Concept and design: Selph, Chou.

Acquisition, analysis, or interpretation of data: Selph, Bougatsos, Dana, Grusing, Chou.

Drafting of the manuscript: Selph, Bougatsos, Grusing, Chou.

Critical revision of the manuscript for important intellectual content: Dana, Chou.

Statistical analysis: Selph, Chou.

Obtained funding: Chou.

Administrative, technical, or material support: Bougatsos, Dana, Grusing, Chou.

Supervision: Bougatsos, Chou.

Conflict of Interest Disclosures: None reported.

Funding/Support: This research was funded under contract HHSA290201500009i, Task Order 7, from the Agency for Healthcare Research and Quality (AHRQ), US Department of Health and Human Services, under a contract to support the USPSTF.

Role of the Funder/Sponsor: Investigators worked with USPSTF members and AHRQ staff to develop the scope, analytic framework, and key questions for this review. AHRQ had no role in study selection, quality assessment, or synthesis. AHRQ staff provided project oversight, reviewed the report to ensure that the analysis met methodological standards, and distributed the draft for peer review. Otherwise, AHRQ had no role in the conduct of the study; collection, management, analysis, and interpretation of the data; and preparation, review, or approval of the manuscript findings. The opinions expressed in this document are those of the authors and do not reflect the official position of AHRQ or the US Department of Health and Human Services.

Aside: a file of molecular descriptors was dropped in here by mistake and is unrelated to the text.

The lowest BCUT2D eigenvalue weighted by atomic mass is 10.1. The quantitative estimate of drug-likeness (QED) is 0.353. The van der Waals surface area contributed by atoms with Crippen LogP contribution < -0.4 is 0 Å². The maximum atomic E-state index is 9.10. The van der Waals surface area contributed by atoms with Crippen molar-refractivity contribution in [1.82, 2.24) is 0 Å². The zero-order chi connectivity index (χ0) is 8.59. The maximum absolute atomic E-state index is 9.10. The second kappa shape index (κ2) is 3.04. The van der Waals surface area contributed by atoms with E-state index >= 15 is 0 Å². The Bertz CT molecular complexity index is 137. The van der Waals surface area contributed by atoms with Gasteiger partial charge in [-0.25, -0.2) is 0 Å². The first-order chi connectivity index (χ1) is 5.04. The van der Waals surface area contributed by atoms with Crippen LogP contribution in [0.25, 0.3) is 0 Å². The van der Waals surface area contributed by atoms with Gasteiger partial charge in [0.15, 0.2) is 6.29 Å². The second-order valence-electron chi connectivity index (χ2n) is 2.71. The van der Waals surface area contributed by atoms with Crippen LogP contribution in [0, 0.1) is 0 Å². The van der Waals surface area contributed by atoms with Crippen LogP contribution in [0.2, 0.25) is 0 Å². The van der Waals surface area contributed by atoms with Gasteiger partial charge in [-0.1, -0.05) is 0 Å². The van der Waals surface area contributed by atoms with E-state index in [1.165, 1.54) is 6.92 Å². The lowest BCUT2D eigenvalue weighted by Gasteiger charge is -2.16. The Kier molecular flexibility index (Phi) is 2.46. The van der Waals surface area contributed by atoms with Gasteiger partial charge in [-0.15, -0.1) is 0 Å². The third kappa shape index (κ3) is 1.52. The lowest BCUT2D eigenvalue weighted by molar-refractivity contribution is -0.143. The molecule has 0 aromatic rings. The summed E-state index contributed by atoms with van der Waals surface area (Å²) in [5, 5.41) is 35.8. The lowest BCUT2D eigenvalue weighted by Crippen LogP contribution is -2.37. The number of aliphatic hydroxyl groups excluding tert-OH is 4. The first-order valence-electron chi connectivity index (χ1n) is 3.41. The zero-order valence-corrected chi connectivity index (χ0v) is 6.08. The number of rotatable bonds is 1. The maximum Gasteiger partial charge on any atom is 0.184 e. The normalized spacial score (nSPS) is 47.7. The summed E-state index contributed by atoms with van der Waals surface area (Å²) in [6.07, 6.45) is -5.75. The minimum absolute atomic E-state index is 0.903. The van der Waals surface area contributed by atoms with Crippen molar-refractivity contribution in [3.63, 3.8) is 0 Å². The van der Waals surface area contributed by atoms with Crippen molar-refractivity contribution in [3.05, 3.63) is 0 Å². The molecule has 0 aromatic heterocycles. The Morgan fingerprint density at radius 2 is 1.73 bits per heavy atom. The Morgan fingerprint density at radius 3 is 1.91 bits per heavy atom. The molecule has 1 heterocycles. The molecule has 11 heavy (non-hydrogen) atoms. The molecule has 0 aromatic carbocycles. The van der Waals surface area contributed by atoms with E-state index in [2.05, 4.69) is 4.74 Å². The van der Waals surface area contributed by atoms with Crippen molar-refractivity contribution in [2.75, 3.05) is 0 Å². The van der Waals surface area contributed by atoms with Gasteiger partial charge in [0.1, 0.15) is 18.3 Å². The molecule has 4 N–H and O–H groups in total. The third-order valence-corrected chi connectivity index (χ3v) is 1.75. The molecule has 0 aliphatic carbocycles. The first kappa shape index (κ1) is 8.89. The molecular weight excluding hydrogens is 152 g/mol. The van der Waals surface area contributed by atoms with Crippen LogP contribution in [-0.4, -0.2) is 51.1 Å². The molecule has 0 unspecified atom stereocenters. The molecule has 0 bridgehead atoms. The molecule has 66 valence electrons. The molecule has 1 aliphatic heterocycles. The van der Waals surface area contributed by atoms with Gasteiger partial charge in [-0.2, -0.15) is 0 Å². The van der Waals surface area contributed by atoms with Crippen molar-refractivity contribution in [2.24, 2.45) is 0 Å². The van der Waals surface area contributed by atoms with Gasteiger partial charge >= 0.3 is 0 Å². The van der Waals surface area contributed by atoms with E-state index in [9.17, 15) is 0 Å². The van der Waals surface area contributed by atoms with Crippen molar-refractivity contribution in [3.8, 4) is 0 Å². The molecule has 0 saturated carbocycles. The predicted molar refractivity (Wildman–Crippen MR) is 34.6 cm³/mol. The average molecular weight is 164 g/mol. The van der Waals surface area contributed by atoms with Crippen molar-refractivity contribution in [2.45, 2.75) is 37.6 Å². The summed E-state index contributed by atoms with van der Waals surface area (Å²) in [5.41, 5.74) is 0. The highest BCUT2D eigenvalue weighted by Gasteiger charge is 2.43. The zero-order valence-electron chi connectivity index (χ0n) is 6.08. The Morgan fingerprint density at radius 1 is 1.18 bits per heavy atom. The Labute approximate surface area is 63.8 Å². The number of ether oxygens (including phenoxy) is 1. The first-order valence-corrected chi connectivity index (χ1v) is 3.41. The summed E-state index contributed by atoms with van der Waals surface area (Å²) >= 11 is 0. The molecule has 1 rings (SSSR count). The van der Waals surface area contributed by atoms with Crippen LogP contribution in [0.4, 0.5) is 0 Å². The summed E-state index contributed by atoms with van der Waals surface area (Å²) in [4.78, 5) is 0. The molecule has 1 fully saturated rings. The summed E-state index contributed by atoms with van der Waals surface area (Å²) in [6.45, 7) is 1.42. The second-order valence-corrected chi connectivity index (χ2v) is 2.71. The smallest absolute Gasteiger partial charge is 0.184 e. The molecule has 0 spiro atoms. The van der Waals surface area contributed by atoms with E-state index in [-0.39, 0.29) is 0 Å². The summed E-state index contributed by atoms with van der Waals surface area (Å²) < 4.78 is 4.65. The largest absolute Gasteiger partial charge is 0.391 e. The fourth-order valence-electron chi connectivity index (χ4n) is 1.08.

Additional Contributions: We gratefully acknowledge the AHRQ Medical Officer (Howard Tracer, MD). We also acknowledge past and current USPSTF members who contributed to topic deliberations. The USPSTF members, external peer reviewers, and federal partner reviewers did not receive financial compensation for their contributions.

Additional Information: A draft version of this evidence report underwent external peer review from 2 content experts (Brenna Hughes, MD, Duke University; and Lynne Mofenson, MD, Elizabeth Glaser Pediatric AIDS Foundation) and 4 federal partner reviewers from the National Institute of Child Health and Human Development, President’s Emergency Plan for AIDS Relief, the Centers for Disease Control and Prevention, and the Department of Veterans Affairs. Comments from reviewers were presented to the USPSTF during its deliberation of the evidence and were considered in preparing the final evidence review.

Disclaimer: This evidence report is presented as a document in support of the accompanying USPSTF Recommendation Statement. It did not undergo additional peer review after submission to JAMA.